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Publication numberUS5492562 A
Publication typeGrant
Application numberUS 08/385,305
Publication dateFeb 20, 1996
Filing dateFeb 7, 1995
Priority dateFeb 7, 1995
Fee statusLapsed
Publication number08385305, 385305, US 5492562 A, US 5492562A, US-A-5492562, US5492562 A, US5492562A
InventorsDana M. Pettinato
Original AssigneePettinato; Dana M.
Export CitationBiBTeX, EndNote, RefMan
External Links: USPTO, USPTO Assignment, Espacenet
Low freezing point roofing shingle containing a chloride salt
US 5492562 A
Abstract
The present invention relates to asphalt shingles containing one or more chloride salts. The shingles disclosed herein remain flexible and pliant at sub-freezing temperatures, thereby preventing snow and ice from creeping underneath the shingles. The shingles are comprised of from 13 to 31% by weight of a chloride salt selected from the group consisting of calcium chloride, magnesium chloride hexahydrate, potassium chloride, sodium chloride, and mixtures thereof; and from 87 to 69% by weight asphalt.
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Claims(10)
I claim:
1. A roofing shingle comprised of asphalt sheet material having dispersed therein from 13 to 31% by weight of chloride salt selected from the group consisting of calcium chloride, magnesium chloride hexahydrate, potassium chloride, sodium chloride, and mixtures thereof.
2. The low freezing point roofing shingle according to claim 1, wherein said chloride salt is potassium chloride.
3. The low freezing point roofing shingle according to claim 2, wherein said potassium chloride is present in an amount of from 18.4% by weight to 31.0% by weight of the total weight of said shingle.
4. The low freezing point roofing shingle according to claim 1, wherein said chloride salt is magnesium chloride hexahydrate.
5. The low freezing point roofing shingle according to claim 4, wherein said magnesium chloride hexahydrate is present in an amount of from 13.2% by weight to 23.4% by weight of the total weight of said shingle.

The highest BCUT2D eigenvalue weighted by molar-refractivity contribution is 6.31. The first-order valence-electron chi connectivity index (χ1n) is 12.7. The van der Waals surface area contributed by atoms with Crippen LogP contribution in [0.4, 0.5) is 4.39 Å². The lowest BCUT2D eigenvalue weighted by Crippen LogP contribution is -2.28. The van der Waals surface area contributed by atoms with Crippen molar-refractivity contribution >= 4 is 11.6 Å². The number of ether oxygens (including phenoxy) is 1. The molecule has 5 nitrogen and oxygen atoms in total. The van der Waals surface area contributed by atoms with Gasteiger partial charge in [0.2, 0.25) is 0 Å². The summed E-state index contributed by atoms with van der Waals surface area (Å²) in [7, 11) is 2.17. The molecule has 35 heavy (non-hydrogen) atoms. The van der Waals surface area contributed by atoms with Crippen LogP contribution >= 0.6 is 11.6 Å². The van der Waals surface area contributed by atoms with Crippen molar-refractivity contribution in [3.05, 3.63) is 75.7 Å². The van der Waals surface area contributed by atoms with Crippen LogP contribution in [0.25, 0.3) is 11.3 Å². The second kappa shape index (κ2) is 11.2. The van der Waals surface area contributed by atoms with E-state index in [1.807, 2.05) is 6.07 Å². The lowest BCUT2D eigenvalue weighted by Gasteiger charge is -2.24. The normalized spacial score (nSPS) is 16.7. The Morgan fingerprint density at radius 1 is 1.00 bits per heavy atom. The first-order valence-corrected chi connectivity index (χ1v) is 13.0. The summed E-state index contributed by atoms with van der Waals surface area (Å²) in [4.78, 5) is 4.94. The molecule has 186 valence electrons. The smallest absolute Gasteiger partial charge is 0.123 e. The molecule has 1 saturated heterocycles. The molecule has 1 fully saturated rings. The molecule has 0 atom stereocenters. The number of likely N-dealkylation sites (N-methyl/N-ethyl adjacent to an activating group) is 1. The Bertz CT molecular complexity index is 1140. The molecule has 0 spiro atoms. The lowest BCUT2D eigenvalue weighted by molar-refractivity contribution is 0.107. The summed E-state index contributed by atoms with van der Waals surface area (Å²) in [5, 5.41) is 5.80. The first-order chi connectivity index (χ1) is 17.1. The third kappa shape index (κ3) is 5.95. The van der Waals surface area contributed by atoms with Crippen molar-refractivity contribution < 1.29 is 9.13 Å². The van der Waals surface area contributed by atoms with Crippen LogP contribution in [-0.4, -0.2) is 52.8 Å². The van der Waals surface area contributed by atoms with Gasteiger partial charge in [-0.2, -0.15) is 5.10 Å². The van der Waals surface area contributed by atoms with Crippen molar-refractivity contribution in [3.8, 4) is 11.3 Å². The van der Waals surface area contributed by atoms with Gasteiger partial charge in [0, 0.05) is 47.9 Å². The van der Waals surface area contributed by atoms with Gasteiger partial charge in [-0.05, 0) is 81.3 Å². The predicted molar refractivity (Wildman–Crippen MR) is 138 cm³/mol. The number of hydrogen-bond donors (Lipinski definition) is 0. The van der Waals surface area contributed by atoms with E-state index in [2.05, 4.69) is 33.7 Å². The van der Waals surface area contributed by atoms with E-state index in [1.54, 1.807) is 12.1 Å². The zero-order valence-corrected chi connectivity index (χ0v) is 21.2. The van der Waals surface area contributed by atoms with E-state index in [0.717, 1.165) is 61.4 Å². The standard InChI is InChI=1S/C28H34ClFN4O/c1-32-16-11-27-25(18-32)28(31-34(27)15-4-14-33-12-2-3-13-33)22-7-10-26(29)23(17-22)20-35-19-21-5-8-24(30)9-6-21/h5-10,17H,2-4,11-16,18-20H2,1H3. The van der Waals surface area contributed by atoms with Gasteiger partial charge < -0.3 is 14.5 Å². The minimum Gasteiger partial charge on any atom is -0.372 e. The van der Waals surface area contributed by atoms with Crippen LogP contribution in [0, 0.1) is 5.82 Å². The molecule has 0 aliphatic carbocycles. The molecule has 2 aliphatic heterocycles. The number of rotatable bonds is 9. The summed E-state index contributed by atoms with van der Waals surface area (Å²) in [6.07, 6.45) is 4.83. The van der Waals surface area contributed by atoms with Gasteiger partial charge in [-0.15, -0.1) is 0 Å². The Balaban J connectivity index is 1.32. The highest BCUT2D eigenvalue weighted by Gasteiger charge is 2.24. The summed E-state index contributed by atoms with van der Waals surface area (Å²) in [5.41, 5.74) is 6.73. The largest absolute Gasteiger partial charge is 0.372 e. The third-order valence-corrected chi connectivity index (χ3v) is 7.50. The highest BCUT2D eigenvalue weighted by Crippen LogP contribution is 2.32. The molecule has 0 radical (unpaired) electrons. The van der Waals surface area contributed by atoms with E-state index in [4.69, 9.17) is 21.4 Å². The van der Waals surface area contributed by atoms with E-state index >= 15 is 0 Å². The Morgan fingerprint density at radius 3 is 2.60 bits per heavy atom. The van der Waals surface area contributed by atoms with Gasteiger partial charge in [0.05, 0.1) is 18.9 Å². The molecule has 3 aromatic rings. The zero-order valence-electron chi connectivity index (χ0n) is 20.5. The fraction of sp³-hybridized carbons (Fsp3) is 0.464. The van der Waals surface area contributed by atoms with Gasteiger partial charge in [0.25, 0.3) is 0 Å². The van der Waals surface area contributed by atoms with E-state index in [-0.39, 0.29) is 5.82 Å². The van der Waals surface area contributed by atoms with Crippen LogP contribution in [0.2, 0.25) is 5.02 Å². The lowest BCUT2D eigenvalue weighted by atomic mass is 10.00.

6. The low freezing point roofing shingle according to claim 1, wherein said chloride salt is calcium chloride.
7. The low freezing point roofing shingle according to claim 6, wherein said calcium chloride is present in an amount of from 15.0% by weight to 26.2% by weight of the total weight of said shingle.
8. The roofing shingle according to claim 1, further comprising a backing material affixed to said sheet material.
9. The roofing shingle according to claim 8, wherein said backing material comprises reinforced fiberglass matting.
10. The roofing shingle according to claim 1 wherein said sheet material is fabricated from chloride salt granules mixed with asphalt granules.
Description
BACKGROUND OF THE INVENTION

1. Field of the Invention

The present invention relates to asphalt roofing shingles. More specifically, the present invention relates to self-annealing asphalt shingles containing one or more chloride salts. The shingles disclosed herein remain flexible and pliant at sub-freezing temperatures, thereby preventing snow and ice from creeping underneath the shingles.

2. Description of the Prior Art

In upper latitudes and elevations, where the ambient temperature falls below freezing, and especially where there is a significant amount of snow fall, a chronic problem encountered by homeowners is water which gains unwanted entry into a dwelling. Typically, this nuisance occurs when the ambient temperature quickly cycles between warmer temperatures, and sub-freezing temperatures, or when there is a significant amount of snow fall followed by a rapid temperature rise.

What often occurs in these instances is that the roofing shingles which protect and waterproof the roof of a dwelling become frozen and lose their resiliency at sub-freezing temperatures. This lack of resiliency allows ice (which occupies a greater volume per unit mass than liquid water, and which has formed at the edge of the shingle) to "creep" underneath the stiffened shingle. This creep effect is exacerbated when the ambient temperature goes through a rapid thaw-freeze cycle because the ice originally trapped underneath a row of shingles does not completely thaw. When the temperature again falls below freezing, the ice trapped below the shingle is forced even further underneath the stiffened shingle by ice being newly formed at the exterior edge of the shingle.

Once the ice underneath the shingle is forced over the interior edge of the shingle, it comes in contact with the roof sheathing. Once in contact with the roof sheathing, heat from inside the dwelling is normally great enough to melt the ice, which then drips through the sheathing. The damage caused by such leakage can range from a minor nuisance to widespread destruction of the roof sheathing and interior plaster structures such as ceilings and walls.

Clearly, then, there is a need for an improved shingle which has a low-temperature stiffening point, and which remains flexible and pliant at sub-freezing temperatures. Such a shingle should also be of simple construction, and manufactured from readily available and inexpensive commodity materials.